Upholsterer-Journey man. Mary was a Shopworker in muslin trade.
Robert Lindsay. 19Feb1837 - 3Mar1922.
Robert Lindsay was born in Glasgow, address unknown, some 13 years after the marriage of his parents, John Lindsay and Janet Scott. This may account for the fact that he knew so little about his elder brothers and sister.
As a boy he delivered irregular instalments of a dictionary for John B Craig and Bell, printers to Anderson's College there. His job included collecting the money from the subscribers and handing it over to the compiler of the dictionary who was often under the influence of strong drink, and waiting eagerly for more money and more drink. At one time, Grandfather was engaged "in some scene-shifting in panorama", whatever that may have been.
During his youth he "used to go out by mail coach to where Crow Road, Anniesland now is, to visit an uncle who lived in the country". This was only four miles from the city centre. Then followed apprenticeship as a carpenter-upholsterer to the then leading firm of Nelson, Shaw and MacGregor in Buchanan Street, where in due course he became their leading and most trusted foreman. This gave him an entry and insight into the homes and lives of many of the gentry of the city and country around. With this firm he remained all his life until retiral around 1900, when he was not much over 60. I never heard of him receiving a pension from the firm, but it is possible he may have got one, perhaps ten shillings per week.
The Glasgow School of Art attracted him, for he was a regular student, and became an excellent drawer and designer, taking many prizes at the School. I have seen many specimens of his work. The subjects were usually drawings of classical figures or of flowers, the latter usually in sepia. All neat, clean-lined, attractive, with nothing slipshod about them. Robert was familiar with the work of the more famous artists of the School, and I have heard them mentioned by him from time to time, e.g. Sir D.Y.Cameron. As a young man he acquired a fine collection of books, often illustrated editions. These included Shakespeare, Dickens, Scott and the inevitable "Outline of World History", popular at that time. He had read Jane Austen and Thackeray, and was familiar with the songs and poems of Burns.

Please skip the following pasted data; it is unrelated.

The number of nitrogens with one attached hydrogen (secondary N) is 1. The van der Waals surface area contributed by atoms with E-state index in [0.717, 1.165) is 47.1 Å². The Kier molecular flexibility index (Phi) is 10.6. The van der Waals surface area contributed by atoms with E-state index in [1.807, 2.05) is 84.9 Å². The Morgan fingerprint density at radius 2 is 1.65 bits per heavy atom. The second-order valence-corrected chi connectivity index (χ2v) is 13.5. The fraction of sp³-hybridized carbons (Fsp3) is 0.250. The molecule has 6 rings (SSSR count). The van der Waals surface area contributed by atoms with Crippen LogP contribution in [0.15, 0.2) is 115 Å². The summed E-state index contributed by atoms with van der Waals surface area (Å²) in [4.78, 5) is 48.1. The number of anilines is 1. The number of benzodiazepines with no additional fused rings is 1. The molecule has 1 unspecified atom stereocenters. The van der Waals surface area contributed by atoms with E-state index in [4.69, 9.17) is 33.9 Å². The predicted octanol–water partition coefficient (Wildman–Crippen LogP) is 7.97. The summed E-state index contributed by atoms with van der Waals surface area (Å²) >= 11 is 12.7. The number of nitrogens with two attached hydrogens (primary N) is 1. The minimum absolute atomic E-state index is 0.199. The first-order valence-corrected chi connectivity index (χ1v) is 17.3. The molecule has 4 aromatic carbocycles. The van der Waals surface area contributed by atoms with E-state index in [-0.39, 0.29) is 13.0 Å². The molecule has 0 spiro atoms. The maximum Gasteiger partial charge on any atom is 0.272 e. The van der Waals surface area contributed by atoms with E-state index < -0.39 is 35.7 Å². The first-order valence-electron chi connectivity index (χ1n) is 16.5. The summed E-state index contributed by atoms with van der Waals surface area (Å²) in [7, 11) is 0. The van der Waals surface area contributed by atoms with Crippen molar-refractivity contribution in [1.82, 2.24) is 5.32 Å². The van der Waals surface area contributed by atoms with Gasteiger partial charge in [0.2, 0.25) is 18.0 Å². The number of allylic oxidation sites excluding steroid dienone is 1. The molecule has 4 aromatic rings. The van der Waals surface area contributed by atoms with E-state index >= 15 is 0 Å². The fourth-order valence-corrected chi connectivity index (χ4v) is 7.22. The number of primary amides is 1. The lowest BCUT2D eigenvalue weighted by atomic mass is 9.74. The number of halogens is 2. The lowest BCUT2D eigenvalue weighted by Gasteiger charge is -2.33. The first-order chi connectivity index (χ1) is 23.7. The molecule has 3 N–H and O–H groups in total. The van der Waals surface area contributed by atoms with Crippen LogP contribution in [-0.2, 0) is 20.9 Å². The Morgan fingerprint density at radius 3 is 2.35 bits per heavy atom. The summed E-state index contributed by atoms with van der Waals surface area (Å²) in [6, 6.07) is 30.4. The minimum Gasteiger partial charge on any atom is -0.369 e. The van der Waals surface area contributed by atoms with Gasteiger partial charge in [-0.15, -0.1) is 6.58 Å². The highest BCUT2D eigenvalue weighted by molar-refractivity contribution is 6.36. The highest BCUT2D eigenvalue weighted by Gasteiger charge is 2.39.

I remember quite well the neat little black bag of carpenter's tools in his house, a reminder of his working days. It gave me infinite pleasure to see lately some of these tools still in use in the hands of my cousin John Lindsay at Perth, where he is constructing violins, a more delicate and intricate task than the old chap ever attempted.
As a member of the Artillery Volunteers, and as a Serjeant, he was on parade at the Opening Ceremony of the New Buildings of Glasgow University, about 1868, by the Prince of Wales. He wore a busby, a huge fur hat with a short bag hanging down from the top on its right side, of the same colour as the facings of the Regiment. When he left the Regiment this became the property of his wife, who used it as a hand muff, very proudly. I presume that as a serjeant he rode a horse, but I never heard him speak of horses.